A quick health and wellness check: How are your fingernails? Didn’t chew or bite them off during the FIFA 2022 finals yesterday? And the voice not too raspy, I presume (from screaming, etc!?)
For the rest of us, it’s back to business so here I am wrapping up (hopefully) the last evaluation report of 2022.
We have completed numerous evaluation reports to date and it’s always fun to keep count. It’s No. 366 with this one going out of the mailbox soon.
One last look.
Some may call this a force of habit. Some may call this a final check to view a report’s design layout and overall formatting. I call this giving one last look before it is sent to the client.
A full portrait of a report in a print layout. So many small slides laid out frame-by-frame. It’s a visually satisfying moment.
What does it mean to complete a report for a client?
Technically, as evaluators, completing an evaluation report means that we have fulfilled our contractual obligation(s) to our client by completing a deliverable—generally, an evaluation report.
Does it matter?
Yes, it really does.
1. A written report delivered on time really matters.
2. An evaluation report investigates, informs, and helps to improve the program’s efforts.
3. A report is a testament to the program being evaluated for its fidelity, efficiency, efficacy, and (intended/perceived) impact(s) on its participants or the system that was studied.
4. A well-written report presents information about the program that may show promise to affect not only its intended participants but also a larger group or the system, if scaled and/or sustained.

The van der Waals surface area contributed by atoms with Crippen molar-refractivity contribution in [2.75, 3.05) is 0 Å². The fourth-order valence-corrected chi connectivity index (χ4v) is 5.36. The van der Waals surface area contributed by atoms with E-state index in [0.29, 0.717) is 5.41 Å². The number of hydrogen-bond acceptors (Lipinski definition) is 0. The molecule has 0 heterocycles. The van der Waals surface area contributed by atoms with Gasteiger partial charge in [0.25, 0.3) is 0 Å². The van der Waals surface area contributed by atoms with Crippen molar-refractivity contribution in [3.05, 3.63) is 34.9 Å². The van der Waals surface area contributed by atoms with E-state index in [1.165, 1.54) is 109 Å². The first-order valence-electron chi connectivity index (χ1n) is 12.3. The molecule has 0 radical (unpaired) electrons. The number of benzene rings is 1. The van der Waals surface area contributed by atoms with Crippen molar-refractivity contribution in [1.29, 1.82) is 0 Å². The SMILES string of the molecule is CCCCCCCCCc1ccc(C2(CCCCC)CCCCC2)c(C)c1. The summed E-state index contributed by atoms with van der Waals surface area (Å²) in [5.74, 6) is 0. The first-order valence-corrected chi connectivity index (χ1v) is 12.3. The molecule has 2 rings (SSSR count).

5. The report also highlights the program’s “good practices,” and its ability to directly affect the participants who may have received funds, supports, services, and/or interventions over a period of time.
6. More so, an evaluation report has data presented accurately in the form of numbers/percentages and narratives collected from multiple sources including interviews, focus groups, surveys, administrative data, and others.
7. An evaluation report tells the story.
Who reads it?
The primary audience for an evaluation report is almost always the client who hired you/r company. Others include:
1. the funding source/agency
2. program stakeholders
3. policymakers, and
4. other constituents.
Knowing your target audience is critical before writing an evaluation report. Some basic considerations include:
1. Does the report have to be technical or non-technical? Maybe, mixed?
2. How should the data be presented? (e.g, tables, graphs, figures, use of appendices, etc).
3. How many pages? Should we include images/pictures?
4. What should be the general format, design, color scheme, etc?
5. What should go in the appendices? How much?
Hope we all enjoy this (somewhat slowish) work week before the holidays.